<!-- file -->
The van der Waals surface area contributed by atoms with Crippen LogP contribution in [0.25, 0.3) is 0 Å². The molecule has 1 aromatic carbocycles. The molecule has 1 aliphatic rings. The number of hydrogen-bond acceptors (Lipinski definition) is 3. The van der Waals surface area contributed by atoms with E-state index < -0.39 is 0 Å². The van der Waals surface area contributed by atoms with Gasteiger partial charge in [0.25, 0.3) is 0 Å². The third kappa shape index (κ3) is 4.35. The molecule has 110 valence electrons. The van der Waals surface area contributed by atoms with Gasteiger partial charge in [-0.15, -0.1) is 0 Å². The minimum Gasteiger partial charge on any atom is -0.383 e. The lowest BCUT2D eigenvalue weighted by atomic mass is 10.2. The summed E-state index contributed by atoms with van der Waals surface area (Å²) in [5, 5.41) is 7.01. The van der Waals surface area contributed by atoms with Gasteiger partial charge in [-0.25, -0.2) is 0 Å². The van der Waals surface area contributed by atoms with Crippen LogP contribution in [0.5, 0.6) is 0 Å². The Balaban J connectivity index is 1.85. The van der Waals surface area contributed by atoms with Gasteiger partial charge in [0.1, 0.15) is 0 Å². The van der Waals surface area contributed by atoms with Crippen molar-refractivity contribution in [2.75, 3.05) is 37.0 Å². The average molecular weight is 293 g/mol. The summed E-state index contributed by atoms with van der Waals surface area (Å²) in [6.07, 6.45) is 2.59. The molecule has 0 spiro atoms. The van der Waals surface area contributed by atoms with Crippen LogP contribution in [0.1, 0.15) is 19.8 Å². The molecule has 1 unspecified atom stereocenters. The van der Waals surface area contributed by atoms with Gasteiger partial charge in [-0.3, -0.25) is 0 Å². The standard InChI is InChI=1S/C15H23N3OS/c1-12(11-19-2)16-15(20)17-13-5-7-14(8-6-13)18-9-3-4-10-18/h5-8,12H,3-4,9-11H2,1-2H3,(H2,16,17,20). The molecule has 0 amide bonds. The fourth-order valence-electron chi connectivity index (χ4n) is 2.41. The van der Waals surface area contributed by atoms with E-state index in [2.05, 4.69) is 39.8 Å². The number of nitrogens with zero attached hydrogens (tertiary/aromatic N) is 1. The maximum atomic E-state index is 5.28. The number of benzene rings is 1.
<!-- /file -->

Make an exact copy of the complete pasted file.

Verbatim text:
The van der Waals surface area contributed by atoms with Crippen LogP contribution in [0.25, 0.3) is 0 Å². The molecule has 1 aromatic carbocycles. The molecule has 1 aliphatic rings. The number of hydrogen-bond acceptors (Lipinski definition) is 3. The van der Waals surface area contributed by atoms with E-state index < -0.39 is 0 Å². The van der Waals surface area contributed by atoms with Gasteiger partial charge in [0.25, 0.3) is 0 Å². The third kappa shape index (κ3) is 4.35. The molecule has 110 valence electrons. The van der Waals surface area contributed by atoms with Gasteiger partial charge in [-0.15, -0.1) is 0 Å². The minimum Gasteiger partial charge on any atom is -0.383 e. The lowest BCUT2D eigenvalue weighted by atomic mass is 10.2. The summed E-state index contributed by atoms with van der Waals surface area (Å²) in [5, 5.41) is 7.01. The van der Waals surface area contributed by atoms with Gasteiger partial charge in [-0.25, -0.2) is 0 Å². The van der Waals surface area contributed by atoms with Crippen LogP contribution in [0.5, 0.6) is 0 Å². The Balaban J connectivity index is 1.85. The van der Waals surface area contributed by atoms with Gasteiger partial charge in [0.1, 0.15) is 0 Å². The van der Waals surface area contributed by atoms with Crippen molar-refractivity contribution in [2.75, 3.05) is 37.0 Å². The average molecular weight is 293 g/mol. The summed E-state index contributed by atoms with van der Waals surface area (Å²) in [6.07, 6.45) is 2.59. The molecule has 0 spiro atoms. The van der Waals surface area contributed by atoms with Crippen LogP contribution in [0.1, 0.15) is 19.8 Å². The molecule has 1 unspecified atom stereocenters. The van der Waals surface area contributed by atoms with Gasteiger partial charge in [-0.3, -0.25) is 0 Å². The standard InChI is InChI=1S/C15H23N3OS/c1-12(11-19-2)16-15(20)17-13-5-7-14(8-6-13)18-9-3-4-10-18/h5-8,12H,3-4,9-11H2,1-2H3,(H2,16,17,20). The molecule has 0 amide bonds. The fourth-order valence-electron chi connectivity index (χ4n) is 2.41. The van der Waals surface area contributed by atoms with E-state index in [2.05, 4.69) is 39.8 Å². The number of nitrogens with zero attached hydrogens (tertiary/aromatic N) is 1. The maximum atomic E-state index is 5.28. The number of benzene rings is 1.